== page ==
5. Rooftop Gardens
Covered in detail on the web, the idea of rooftop gardens is definitely a love of Boucher-Colbert, who installed the project on the Rocket (now the Noble Rot) which has become a model project that gets a lot of comments for the kiddie-pool planters, (an inspiration from Joe Ebenezer from Chicago - read about him here) as a low-cost planter alternative and using it as a test for production techniques which are used in the restaurant one floor below.
:: Boucher-Colbert atop the Noble Rot - image via City Farmer
Obviously there are some limitations to rooftops, and difficulties with gardening due to wind, temperatures and other issues. As we provide incentives for more eco- and green roofs atop buildings, growing vegetables will become a continually growing trend as urban land costs make terrestrial farming a less financially viable proposition.
6. Vacant Lands
The use of vacant lands for farming is definitely a hot topic in areas like Detroit, but even in a number of locations like Oakland, which recently identified 1200 sites available for farming - or Montreal, which has implemented permanent agricultural zones that are protected from development - consisting of almost 4% of the Cities total land.
The focus in Portland is on the much discussed and somewhat disappointing implementation of the Diggable City project in 2004-05 which looked at city-owned lands as possible opportunities for establishing: "... an inventory of vacant, publicly-owned land in the Portland area, and to start a conversation about how that land might be used to support urban agricultural activities." The large number of sites have over time been whittled down to a few - and little has been done on any of this pilot projects - even though hundreds of brownfields, vacant lands, and other opportunities still exist.
:: Portland Vacant Land - image via Diggable City
7. Green Building
The integration of agriculture in green building is definitely making strides, as certain points for LEED ND, and potentially other systems can be achieved through the addition of garden plots of agricultural land. This allows for more multi-functional landscaping that includes productivity and use, which was difficult at times to reconcile with green buildings due to added water use and lack of totally native and adapted plantings. Our next task is to develop more year-round, lower maintenance permaculture-based planting that meet aesthetic and functional goals long-term.
Another aspect which spans this category and the next is the concept of Building Integrated Sustainable Agriculture (BISA), which begins to work with walls, rooftops, and other spaces to integrate food production in buildings. This also begins to expand beyond this to using waste heat and water from buildings to heat greenhouses and extend growing seasons to increase productivity. Examples abound, including Mithun's concept urban agriculture project (using the Living Building principles) as well as older examples like Eli Zabar's rooftop garden in Manhattan, to name a few.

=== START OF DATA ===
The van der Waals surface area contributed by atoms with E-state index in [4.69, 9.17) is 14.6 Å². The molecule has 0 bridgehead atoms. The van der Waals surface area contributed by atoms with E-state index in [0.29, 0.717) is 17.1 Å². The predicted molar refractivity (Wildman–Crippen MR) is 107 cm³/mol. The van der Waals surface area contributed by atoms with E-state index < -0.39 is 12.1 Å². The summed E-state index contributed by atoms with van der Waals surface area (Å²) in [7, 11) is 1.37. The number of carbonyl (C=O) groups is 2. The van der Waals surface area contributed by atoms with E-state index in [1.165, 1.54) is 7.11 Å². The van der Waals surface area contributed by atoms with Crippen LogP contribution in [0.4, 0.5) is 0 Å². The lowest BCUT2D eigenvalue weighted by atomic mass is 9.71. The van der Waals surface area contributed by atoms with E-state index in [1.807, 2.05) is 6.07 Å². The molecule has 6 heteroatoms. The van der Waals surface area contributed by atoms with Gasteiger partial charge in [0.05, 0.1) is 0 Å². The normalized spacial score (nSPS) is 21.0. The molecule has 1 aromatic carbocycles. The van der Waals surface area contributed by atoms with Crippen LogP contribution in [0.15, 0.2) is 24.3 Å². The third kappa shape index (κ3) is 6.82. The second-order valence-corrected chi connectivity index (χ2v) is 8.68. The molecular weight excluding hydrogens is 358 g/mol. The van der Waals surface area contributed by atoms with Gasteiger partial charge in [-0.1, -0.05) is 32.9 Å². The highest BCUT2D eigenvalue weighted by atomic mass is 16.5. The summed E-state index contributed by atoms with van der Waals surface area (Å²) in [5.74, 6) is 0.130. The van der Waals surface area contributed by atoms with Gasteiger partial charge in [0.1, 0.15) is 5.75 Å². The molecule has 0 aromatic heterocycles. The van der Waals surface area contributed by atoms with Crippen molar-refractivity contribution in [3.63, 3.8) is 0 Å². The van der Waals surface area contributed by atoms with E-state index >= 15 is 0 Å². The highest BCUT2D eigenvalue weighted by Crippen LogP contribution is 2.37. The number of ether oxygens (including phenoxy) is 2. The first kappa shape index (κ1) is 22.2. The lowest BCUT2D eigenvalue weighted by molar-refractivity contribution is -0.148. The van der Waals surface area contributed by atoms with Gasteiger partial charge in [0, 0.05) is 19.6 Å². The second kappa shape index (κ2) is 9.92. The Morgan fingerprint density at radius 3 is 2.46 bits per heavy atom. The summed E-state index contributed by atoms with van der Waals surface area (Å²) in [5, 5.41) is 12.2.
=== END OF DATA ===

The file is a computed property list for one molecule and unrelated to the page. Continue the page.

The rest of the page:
:: Mithun's Vertical Farm - image via Treehugger
:: Zabars Vinegar Factory - image via Vison for our Cities
The concept also begins to looks at other agriculture products like chickens, bees, aqua- and hydroponics to maximize space and maintenance as well as blend systems together into closed-loop systems that treat waste as food for other phases of the system.
8. Vertical Farming
Picking up on the threads popularized by Dickson Despommier et.al, the idea of the BISA mentioned in green building is now blown up into the full-fledged phenomenon of vertical farming, which is exciting but needs some serious thought as to the viability of how this actually works and what the economic and social implications are. Boucher-Colbert was interested but skeptical, as there seem much more obvious low-hanging fruit (pardon the pun) to look at first - but as density and food security become more important, all the options must be on the table.
:: Vertical Farming - image via Vertical Farm
In closing, the eight concepts here span a wide range of possible agricultural interventions in our urban environment for getting to the root of food in our cities. It goes beyond production to include community, interaction, and a range of benefits such as habitat, beauty, and cooling - making the mix as important as the individual ideas. Peak Oil will warrant a close look at cities and a re-thinking of what we eat, where it comes from, and how much transportation is used to get it from farm to fork. So, as we transform from city-dwellers that keep nature and farming outside of the city to those that integrating food production into our spaces and daily lives - these tools provide a valuable arsenal for making the 21st century city a vibrant, healthy, and productive environment for all.